007 and Counting

According to insider reports at the time, both the BBC and ITV had bid high-stakes money for Bond TV screening rights, but ITV came out on top. We should remember that, on the UK’s television networks in the mid-1970s, the battle for viewer ratings was particularly intense (arguably even more so than today, given the much smaller number of channels), and the fact that ITV’s won the rights to screen the EON Bond movies was seen as a major success for the independent TV network back in 1975. And ITV’s bean-counters were determined to exploit this to the full to maximise revenue. Much to ITV’s satisfaction, there was intense competition between British advertisers to win an advertising slot during the advert breaks in and around TV screenings of the Bond movies, especially those that were premiered on TV for the very first time, or were screened at Christmas time or New Year, which became something of a ‘tradition’ on British TV for quite a while (see Mark O’Connell’s excellent 2009 book Catching BulletsMemoirs of a Bond Fan for a flavour of this).

In 1997, some of the thinking behind ITV’s strategy was revealed when the head of press at ITV’s Network Centre commented to the British media: ‘Bond is part of the fabric of British entertainment. The films are a magical mixture of adventure, mystery and romance, along with exhilarating chases and up-to-the-moment technological gadgetry’. She added: ‘The great thing about Bond, from a scheduler’s point of view, is that he cuts right across the age group’.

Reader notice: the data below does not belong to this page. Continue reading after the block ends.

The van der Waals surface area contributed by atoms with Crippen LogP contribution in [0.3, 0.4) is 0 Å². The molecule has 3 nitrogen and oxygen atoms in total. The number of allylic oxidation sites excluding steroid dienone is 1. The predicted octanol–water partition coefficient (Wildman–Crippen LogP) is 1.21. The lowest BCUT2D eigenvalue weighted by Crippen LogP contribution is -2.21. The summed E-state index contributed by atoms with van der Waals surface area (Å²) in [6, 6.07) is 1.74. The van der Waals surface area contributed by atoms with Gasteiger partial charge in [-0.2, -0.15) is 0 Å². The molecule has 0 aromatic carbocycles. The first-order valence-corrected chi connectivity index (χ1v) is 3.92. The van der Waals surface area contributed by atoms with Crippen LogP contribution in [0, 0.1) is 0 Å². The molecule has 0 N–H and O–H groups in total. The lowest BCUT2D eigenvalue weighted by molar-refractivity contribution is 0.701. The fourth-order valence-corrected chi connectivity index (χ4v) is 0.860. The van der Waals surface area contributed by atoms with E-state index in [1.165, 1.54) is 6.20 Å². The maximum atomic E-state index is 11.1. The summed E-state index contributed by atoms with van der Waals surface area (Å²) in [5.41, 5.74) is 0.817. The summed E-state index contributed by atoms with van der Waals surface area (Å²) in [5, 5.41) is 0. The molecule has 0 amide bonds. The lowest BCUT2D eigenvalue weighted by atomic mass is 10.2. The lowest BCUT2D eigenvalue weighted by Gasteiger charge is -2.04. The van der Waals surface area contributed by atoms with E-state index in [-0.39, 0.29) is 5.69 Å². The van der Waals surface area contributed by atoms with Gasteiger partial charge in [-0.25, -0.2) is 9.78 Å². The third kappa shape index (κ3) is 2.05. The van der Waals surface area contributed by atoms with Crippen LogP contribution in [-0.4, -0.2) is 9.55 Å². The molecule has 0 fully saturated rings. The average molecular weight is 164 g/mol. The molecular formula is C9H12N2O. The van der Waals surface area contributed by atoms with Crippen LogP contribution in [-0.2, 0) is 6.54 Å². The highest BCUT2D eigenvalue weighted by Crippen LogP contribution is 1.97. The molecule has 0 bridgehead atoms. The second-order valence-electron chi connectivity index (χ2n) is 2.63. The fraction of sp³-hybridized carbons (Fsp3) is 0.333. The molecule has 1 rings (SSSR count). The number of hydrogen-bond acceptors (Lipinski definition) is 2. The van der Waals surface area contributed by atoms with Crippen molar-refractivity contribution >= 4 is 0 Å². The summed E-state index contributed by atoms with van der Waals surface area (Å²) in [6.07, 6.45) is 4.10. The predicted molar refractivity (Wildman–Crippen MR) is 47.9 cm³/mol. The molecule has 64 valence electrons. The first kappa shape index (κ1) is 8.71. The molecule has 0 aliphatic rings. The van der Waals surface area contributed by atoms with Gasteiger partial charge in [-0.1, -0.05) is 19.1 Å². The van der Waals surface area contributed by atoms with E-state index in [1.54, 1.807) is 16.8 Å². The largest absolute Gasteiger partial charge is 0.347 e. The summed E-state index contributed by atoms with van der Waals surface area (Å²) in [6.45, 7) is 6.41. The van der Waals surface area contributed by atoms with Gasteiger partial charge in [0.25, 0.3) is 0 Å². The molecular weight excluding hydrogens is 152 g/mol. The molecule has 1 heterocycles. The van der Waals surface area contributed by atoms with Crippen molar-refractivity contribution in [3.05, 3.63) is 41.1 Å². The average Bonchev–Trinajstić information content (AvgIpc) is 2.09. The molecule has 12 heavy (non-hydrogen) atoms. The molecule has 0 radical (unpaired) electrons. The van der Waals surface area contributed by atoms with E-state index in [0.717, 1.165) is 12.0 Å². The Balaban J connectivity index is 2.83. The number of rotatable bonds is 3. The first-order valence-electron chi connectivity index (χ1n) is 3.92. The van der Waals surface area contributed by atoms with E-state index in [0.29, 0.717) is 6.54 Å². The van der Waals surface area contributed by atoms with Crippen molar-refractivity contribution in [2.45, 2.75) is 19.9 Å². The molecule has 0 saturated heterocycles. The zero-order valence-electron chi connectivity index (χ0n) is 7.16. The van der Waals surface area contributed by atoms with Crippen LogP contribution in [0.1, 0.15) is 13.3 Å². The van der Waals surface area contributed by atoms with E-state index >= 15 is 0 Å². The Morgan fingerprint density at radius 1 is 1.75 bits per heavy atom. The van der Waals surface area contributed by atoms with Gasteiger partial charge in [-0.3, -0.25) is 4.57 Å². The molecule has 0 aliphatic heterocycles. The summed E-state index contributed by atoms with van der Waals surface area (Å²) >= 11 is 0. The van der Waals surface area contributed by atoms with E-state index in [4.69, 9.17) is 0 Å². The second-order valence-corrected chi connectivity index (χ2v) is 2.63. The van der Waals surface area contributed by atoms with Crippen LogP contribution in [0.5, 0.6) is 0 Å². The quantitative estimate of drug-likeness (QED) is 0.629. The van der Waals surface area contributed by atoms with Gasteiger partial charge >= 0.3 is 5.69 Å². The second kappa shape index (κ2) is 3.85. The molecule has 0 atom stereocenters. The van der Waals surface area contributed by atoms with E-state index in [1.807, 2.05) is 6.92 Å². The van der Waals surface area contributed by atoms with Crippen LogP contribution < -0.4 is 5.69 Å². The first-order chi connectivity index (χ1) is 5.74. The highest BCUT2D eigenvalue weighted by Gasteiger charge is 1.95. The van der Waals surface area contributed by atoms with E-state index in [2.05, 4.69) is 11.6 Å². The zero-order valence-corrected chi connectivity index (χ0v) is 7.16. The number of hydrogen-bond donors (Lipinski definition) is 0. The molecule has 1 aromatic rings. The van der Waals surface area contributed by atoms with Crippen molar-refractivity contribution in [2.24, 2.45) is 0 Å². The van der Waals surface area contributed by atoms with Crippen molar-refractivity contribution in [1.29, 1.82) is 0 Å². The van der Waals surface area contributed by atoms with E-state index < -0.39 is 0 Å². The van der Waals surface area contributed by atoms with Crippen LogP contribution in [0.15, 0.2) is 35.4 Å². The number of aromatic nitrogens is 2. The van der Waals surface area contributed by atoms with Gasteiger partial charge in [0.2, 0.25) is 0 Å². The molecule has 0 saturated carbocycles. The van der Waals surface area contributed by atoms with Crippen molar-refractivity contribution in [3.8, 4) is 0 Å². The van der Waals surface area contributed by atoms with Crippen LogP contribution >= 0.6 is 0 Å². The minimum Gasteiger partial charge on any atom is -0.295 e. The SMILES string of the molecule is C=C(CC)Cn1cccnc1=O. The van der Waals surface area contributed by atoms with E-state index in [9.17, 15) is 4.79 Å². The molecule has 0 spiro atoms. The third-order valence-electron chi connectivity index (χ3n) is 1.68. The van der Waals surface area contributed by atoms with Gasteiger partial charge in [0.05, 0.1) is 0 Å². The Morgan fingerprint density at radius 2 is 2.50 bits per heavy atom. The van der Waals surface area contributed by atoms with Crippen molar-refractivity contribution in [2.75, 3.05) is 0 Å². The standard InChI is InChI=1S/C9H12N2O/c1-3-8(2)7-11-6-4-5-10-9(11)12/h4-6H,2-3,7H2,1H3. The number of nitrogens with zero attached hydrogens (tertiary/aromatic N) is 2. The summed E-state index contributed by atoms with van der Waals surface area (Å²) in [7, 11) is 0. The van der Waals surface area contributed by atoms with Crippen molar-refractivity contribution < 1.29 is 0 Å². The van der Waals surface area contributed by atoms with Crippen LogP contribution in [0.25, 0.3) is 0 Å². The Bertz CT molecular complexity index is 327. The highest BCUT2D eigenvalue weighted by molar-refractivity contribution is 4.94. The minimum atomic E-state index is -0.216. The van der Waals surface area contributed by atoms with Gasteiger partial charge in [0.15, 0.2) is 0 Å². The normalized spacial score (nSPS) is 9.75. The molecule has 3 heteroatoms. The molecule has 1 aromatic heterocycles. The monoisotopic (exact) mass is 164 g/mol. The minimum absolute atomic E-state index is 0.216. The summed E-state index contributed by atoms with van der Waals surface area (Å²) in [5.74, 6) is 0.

Nobody Did it Better

Roger Moore’s first Bond film, Live and Let Die, was first shown on ITV on 20th January, 1980, and received an astonishing 23 million viewers. This was probably the highpoint of Bond on British TV.

Our careful scrutiny of the ratings figures back in September, 2016, also revealed that another Moore Bond movie, The Spy Who Loved Me (1977) – when it was first shown on British television on 28th March, 1982 – came a close second in the Bond movie TV ratings statistics in the UK, with an amazing 22.9 million viewers. Third in the Bond movie ratings figures came a Sean Connery James Bond film, Diamonds Are Forever (1971), which, although premiered on British TV on Christmas Day in 1978, actually achieved its highest viewing figures when it was screened on 15th March, 1981.

Interestingly, when we looked at the figures for Dr. No, although it had been premiered on ITV on 28th October, 1975, it’s best viewing ratings figure came from a television screening ten years later – on New Year’s Day, 1st January, 1985. Clearly, many British families decided to toast the beginning of the new year by indulging in some James Bond nostalgia. We suspect the same will happen with Spectre on New Year’s Day, 2018.


Cover of ITV’s TVTimes Magazine in 1975